Sunday, February 8, 2009

REFERENDUMUL DIN ELVETIA. Ciorile sunt tiganii din Romania si Bulgaria sau romanii si bulgarii? Cum vad romanii situatia. SWISS RADIO

Do Romanians care about Switzerland?
On Sunday, Switzerland will vote on whether to extend work rights to Romania and Bulgaria, and a vociferious debate rages on billboards, radios and in cafés throughout Switzerland as to whether the renewal and extension would be a good thing. But are Romanians actually planning on coming? In the second of her series from Romania, WRS’s Jackie Campo finds out.
By Jackie Campo, World Radio Switzerland




Ce cred romanii despre Referendumul rasist din Elvetia


The incense hangs heavy inside this church, the head Orthodox church for Romania. It’s a warm haven against the cold rain, and at six o’clock on a week night, it’s full with people of all ages, kneeling on the heavy carpets, praying and chanting.
Part of the church complex, only 10 yards from the church entrance, is a building that used to be a communist headquarters before the revolution.
It’s this kind of paradox that makes up the culture of Romania.
As Switzerland prepares for perhaps opening up its labour market to Romanians, it’s the culture, not the economics, that seems to weigh on the minds of Romanians most.
Carol Capita is a professor at the University of Bucharest. He says it’s important to Romanians to feel a sense of belonging, that they’re not interested in moving some place that’s so different from what they know. Professor Capita knows many students who have relocated to Italy, Spain and France.
CAPITA: They seem to have difficulties in integrating in the daily life, because we have certain cultural codes. And in Western Europe, although they are in a setting with other young people, they tend to have a lag in integrating – in understanding the cultural codes of other countries.
But a sampling of University students finds that they think that they do have a connection with Western Europe, at least some of the countries.
STUDENT: You know, Spain, Italy, the Latin countries. Because we’re Latin and we consider speaking a language that’s more common to us is an easier way for us to adapt.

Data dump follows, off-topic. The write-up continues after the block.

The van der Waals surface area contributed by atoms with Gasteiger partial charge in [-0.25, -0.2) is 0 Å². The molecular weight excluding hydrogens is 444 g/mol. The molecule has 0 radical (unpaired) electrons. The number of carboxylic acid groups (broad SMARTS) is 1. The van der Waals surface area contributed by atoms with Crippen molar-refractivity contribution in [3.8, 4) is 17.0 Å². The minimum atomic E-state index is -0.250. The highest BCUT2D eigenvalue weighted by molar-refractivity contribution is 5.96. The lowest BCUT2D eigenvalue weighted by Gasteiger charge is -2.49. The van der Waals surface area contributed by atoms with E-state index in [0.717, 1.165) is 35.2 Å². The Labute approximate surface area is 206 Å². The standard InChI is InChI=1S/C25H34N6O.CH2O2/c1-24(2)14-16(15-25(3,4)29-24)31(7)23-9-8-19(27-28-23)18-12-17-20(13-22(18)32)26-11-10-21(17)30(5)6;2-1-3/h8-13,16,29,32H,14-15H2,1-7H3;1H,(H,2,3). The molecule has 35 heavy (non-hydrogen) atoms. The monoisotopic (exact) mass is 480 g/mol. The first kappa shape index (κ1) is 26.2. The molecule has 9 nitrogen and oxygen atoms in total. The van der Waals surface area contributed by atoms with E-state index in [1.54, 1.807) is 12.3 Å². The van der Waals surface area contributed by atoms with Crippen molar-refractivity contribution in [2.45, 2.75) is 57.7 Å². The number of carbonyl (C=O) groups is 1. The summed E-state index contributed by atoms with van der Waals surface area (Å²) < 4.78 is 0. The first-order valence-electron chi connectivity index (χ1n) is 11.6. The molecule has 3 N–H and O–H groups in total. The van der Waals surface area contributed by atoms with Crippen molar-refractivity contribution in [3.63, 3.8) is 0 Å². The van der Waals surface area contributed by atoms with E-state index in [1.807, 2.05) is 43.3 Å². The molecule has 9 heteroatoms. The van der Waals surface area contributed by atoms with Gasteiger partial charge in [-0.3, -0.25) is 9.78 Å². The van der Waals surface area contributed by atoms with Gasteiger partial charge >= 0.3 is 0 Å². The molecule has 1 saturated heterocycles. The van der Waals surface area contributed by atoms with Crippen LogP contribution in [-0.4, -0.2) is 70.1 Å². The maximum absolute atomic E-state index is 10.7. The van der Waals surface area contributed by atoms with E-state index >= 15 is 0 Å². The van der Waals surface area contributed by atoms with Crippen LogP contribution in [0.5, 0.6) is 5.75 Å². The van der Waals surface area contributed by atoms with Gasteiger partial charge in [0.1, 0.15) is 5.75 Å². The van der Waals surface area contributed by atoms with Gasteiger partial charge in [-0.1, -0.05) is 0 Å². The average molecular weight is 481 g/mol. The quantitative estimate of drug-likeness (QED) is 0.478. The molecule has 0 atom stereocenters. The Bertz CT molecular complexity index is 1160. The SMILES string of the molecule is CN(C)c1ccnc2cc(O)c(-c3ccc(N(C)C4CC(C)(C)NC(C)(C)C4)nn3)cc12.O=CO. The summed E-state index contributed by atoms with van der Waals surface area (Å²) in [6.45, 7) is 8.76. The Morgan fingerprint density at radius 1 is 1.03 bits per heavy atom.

And many young Romanians speak French. So have they thought about moving to Switzerland after they graduate?
STUDENT: I don’t think so because I have projects here in Romania and I want to fulfil my projects in Romania. But it will be nice to visit Switzerland as a tourist.
STUDENT: I actually have the same opinion he does because I really want to fulfil my dreams here.
There are one or two outliers who do react positively.
STUDENT: All I know is that Switzerland has a lot of opportunities for young people and great universities.
Romanians, however, don’t appear to be taking advantage of those opportunities. The Swiss Ambassador to Romania, Livio Hurzeler, says the numbers tell the story.
HURZELER: For instance, last year Romanians were entitled to approximately a thousand work permits. They used 76. They used 76 out of a thousand. So just to say that these people in Switzerland who think that they will be invaded, I’m sorry to tell you but it is rubbish. It is just rubbish.”
Professor Capita tends to agree. He says the reality is different from the dream of moving to a clean, orderly, and rich country.
CAPITA: If we have our opportunities to just go there, check things out, participate in conferences, we wouldn’t be that interested in just flooding in. We love what Germans call gemütlichkeit, a comfortable way of life. Going in a foreign country means a lot of stress. It might be rewarding financially, but in terms of private life it might not be that good. And we tend to take private life and a good family life very seriously.
Hanging on to a national identity, a common culture, is a recurring theme as Europe becomes more and more integrated.
Newspaper editor Victor Roncea sees Switzerland as no exception. He wonders if the Swiss People’s Party campaign against the free movement labour accord isn’t tapping into a Swiss desire to slow things down.
RONCEA: I think maybe it’s the message that Swiss people want to send out of Europe that we need some way to protect our culture that’s defined by hundreds and hundreds of years and we see it changing maybe too fast.

UPDATE - ZIUA: Elvetia ne da de munca

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